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BeschreibungThis study explored learning among college-degreed adults who were 60 to 98 years of age. Its purpose was three-fold. It sought to describe what participants learned, the cognitive strategies they used, and the perceived benefits they gained from learning. Study participants included 35 adults with a minimum of a Bachelor's degree. Twenty were men and fifteen were women. All claimed to be active learners at the outset of the study. Descriptive research methodology was used for data collection. It consisted of interviews using both phenomenological and semi-structured questions and a focus group that elaborated upon interview results. Data indicated that: 1) older, educated adults who are actively engaged in learning pursue a wide range of interests through multiple methods; 2) adult cognitive development continues indefinitely among those active learners; 3) learning is the purpose of living for some older adults; 4) college-degreed, older adults who are actively engaged in learning use age-specific learning strategies; 5) gender influences late-life learning; and 6) the benefits of late-life learning appear to antidote aging.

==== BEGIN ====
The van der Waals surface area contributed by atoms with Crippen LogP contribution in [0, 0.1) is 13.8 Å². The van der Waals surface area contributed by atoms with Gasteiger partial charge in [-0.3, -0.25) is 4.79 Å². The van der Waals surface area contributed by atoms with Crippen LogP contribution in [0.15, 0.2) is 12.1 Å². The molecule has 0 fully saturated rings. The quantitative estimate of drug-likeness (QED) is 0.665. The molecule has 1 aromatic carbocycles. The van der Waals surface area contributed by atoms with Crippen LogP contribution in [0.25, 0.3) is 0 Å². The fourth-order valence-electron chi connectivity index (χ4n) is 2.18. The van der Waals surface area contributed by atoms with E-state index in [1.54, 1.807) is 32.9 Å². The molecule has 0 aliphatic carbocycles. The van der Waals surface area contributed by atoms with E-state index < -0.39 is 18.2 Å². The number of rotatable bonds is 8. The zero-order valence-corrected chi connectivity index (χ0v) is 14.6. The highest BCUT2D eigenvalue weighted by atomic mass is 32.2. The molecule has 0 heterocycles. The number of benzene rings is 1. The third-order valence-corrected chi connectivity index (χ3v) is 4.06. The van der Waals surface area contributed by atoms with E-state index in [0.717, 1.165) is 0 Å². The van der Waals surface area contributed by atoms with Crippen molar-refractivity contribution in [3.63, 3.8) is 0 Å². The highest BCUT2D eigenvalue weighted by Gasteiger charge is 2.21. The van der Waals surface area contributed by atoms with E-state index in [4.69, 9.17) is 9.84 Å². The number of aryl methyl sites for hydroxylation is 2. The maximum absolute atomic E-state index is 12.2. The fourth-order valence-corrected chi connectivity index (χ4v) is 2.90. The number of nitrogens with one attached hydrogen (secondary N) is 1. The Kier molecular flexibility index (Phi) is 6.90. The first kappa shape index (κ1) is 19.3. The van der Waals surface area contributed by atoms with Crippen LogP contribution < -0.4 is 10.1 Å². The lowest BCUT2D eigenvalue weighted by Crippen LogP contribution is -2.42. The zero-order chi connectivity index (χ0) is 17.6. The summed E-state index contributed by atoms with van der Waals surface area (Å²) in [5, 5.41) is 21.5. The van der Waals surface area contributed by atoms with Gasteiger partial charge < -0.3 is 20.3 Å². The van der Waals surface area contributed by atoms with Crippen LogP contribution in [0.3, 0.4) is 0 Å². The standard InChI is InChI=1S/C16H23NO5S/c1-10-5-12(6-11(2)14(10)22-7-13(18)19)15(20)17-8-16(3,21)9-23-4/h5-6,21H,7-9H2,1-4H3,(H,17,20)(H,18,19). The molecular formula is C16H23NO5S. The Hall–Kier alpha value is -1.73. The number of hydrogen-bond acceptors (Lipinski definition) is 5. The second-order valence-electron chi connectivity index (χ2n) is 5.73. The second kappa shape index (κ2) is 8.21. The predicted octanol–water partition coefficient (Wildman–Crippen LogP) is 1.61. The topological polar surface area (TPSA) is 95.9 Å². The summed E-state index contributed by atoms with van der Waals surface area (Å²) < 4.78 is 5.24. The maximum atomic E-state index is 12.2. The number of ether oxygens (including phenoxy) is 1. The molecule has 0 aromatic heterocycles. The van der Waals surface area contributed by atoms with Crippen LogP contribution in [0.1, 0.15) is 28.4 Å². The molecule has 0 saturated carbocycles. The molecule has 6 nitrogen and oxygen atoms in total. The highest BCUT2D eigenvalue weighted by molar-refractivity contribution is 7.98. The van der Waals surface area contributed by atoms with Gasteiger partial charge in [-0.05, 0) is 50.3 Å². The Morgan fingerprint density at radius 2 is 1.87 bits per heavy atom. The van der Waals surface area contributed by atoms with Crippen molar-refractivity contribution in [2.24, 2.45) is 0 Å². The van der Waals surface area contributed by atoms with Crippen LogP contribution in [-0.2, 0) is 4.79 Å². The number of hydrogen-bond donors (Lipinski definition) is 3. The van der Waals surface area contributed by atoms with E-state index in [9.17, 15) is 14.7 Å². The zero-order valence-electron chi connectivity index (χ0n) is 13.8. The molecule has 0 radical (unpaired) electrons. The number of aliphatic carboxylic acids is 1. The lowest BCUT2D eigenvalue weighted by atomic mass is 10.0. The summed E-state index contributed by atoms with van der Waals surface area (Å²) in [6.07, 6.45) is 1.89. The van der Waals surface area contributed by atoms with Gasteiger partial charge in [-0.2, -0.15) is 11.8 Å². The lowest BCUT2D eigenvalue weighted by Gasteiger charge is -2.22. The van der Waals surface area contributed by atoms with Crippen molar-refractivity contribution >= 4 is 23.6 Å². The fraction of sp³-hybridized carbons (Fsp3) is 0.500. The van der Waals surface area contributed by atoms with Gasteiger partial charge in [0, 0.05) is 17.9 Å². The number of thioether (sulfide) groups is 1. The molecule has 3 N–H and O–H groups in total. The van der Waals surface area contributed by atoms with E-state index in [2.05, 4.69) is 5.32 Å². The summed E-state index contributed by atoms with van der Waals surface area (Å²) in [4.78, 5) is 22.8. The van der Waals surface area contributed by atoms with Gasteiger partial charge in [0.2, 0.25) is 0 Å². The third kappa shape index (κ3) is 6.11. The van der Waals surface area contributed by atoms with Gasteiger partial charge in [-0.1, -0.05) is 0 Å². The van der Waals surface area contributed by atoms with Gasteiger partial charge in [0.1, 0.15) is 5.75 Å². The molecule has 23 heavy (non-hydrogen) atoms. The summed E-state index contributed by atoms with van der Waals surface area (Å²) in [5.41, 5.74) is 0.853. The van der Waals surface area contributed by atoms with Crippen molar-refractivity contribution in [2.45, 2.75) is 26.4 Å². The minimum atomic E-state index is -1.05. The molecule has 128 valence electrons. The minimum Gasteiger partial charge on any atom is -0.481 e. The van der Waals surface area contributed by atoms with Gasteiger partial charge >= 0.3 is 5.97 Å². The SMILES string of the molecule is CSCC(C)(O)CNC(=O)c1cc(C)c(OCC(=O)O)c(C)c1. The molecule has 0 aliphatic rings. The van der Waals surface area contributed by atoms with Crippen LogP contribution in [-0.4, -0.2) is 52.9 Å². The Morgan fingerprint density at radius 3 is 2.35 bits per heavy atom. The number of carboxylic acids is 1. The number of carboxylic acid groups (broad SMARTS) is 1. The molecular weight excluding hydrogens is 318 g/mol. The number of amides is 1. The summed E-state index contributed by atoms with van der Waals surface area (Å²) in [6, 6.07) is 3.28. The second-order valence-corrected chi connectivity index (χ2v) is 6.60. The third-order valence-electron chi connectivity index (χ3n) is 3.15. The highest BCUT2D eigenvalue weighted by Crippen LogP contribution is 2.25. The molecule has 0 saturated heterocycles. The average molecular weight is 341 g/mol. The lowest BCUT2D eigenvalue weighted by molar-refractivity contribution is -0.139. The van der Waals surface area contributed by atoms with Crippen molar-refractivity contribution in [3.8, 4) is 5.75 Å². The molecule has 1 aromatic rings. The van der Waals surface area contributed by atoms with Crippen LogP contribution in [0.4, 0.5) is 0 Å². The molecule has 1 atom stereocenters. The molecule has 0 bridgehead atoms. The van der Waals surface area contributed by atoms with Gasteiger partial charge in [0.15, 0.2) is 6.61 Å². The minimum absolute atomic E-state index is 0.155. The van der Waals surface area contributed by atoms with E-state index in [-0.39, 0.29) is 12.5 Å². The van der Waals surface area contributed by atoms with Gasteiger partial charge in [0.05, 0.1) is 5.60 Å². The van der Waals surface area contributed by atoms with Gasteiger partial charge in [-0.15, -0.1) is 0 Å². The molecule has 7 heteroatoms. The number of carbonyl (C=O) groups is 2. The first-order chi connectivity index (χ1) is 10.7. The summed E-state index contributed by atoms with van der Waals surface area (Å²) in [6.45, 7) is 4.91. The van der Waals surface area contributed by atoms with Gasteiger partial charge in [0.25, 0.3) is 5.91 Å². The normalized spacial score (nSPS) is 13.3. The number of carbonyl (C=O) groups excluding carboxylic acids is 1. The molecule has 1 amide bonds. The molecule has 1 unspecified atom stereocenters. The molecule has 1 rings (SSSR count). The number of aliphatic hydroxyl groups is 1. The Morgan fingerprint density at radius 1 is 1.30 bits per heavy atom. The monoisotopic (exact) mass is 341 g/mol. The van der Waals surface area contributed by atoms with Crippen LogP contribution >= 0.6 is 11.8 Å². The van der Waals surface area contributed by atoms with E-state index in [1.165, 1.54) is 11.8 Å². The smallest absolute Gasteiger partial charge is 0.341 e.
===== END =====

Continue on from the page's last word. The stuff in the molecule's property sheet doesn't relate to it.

PortraitBruce Campbell is a teacher, author, and educational consultant. He has taught for forty years at the elementary, secondary, undergraduate and graduate levels; authored six books for educators, two international bestsellers; trained teachers in all 50 states and on five continents; and been a keynote speaker at numerous conventions worldwide.
Untertitel: The cognitive strategies and benefits of learning among college-degreed older adults. Paperback. Sprache: Englisch.
Erscheinungsdatum: Januar 2015
Seitenanzahl: 240 Seiten